On this one-day guided birding tour, we’ll explore nature reserves managed for conservation by the Nature Conservancy of Canada in one of the richest birding areas on the Island. We’ll guide you to sites in two of Canada’s Important Bird Areas (IBAs), including the Grand Codroy Estuary Nature Reserve. The Estuary was designated a Wetland of International Importance under the Ramsar Convention in 1987 and is the only RAMSAR site in the province.
Tour Starts / Ends
Pick up and drop off service
Transportation during the tour
A packed lunch
Proceeds going to support Nature Conservancy of Canada’s Newfoundland & Labrador programs
What you might see on this tour
Nestled against the backdrop of the majestic Long Range Mountains is beautiful Codroy Valley, a sheltered landscape providing rich habitat that supports a diversity of birdlife not found elsewhere in the province.
The Grand Codroy River Estuary supports 19 species of waterfowl, including the Green-winged Teal, and is considered to be the provincial stronghold for breeding Blue-winged Teal and American Wigeon. Close by are several freshwater ponds that provide nesting habitat for the Pied-billed Grebe and Sora.
In the spring, the surrounding forests are full of songbirds including Cape May Warbler, Bay-breasted Warbler, and Blackburian Warbler – the only area of the province these species are currently known to breed. Other interesting species that breed here in small numbers are the Least Flycatcher and Bobolink.
We’ll visit sandy beaches to peer through a scope at the endangered Piping Plover and enjoy roadside views of nesting tern. In the fall, we can admire Surf Scoter and a variety of shorebirds as they rest and feed at staging areas nearby.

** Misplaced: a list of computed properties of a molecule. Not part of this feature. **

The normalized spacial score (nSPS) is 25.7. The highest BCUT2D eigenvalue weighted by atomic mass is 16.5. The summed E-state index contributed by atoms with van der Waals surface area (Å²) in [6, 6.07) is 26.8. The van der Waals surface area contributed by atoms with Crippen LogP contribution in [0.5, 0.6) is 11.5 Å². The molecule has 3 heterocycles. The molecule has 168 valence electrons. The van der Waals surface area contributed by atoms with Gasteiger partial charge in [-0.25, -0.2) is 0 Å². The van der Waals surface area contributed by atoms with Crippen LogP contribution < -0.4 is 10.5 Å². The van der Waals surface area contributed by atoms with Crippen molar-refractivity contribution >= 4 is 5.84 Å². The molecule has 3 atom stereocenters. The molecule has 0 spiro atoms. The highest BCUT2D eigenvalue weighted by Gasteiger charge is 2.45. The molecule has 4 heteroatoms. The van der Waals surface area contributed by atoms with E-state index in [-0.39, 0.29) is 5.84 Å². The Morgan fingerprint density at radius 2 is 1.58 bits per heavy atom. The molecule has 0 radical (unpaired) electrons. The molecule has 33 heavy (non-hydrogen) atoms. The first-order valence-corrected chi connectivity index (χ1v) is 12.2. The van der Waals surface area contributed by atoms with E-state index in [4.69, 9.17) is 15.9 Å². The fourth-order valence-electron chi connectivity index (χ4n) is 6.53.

Thousands of Canada Geese and winter waterfowl like Greater Scaup pepper the Grand Codroy River later in the season. In the wintertime, we’ll bird the trails by snowshoe to spot resident birds and finch species as they forage among the snow-covered trees.
Nature Conservancy of Canada Nature Reserves – Tour Fact Sheet
Winter (December 21 to March 20): hovers around 0°C (32°F)
Visit our Getting Here page for more information about our climate.
Max bubble size
6 (plus your guide)
Tour pace & walking
Comfortable pace, easy walking over flat terrain
Ease of birding
Easy to moderate, with some rare sighting opportunities
Rare visitors to the area
Tundra Swan (2020)
Red-headed Woodpecker (2020)
Lark Sparrow (2019)
Cackling Goose (2017)
Little Egret (ABA Code 4) (2009)
Excellent for birds and scenery
Currently not included
Pick up and drop off service, transportation during the tour. This is a self drive guide tour. Contact us for assistance.
What to bring
Visit our Getting Here page for information on what to bring.
Yes, however there are patches of dead zones in some areas
The Nature Conservancy of Canada manages the Grand Codroy Estuary Nature Reserve, which is a collection of properties around the Grand Codroy River totaling 262 hectares (647 acres). A well-maintained trail accessible from the Codroy Valley Wetland Interpretation Centre provides access to one piece of the nature reserve.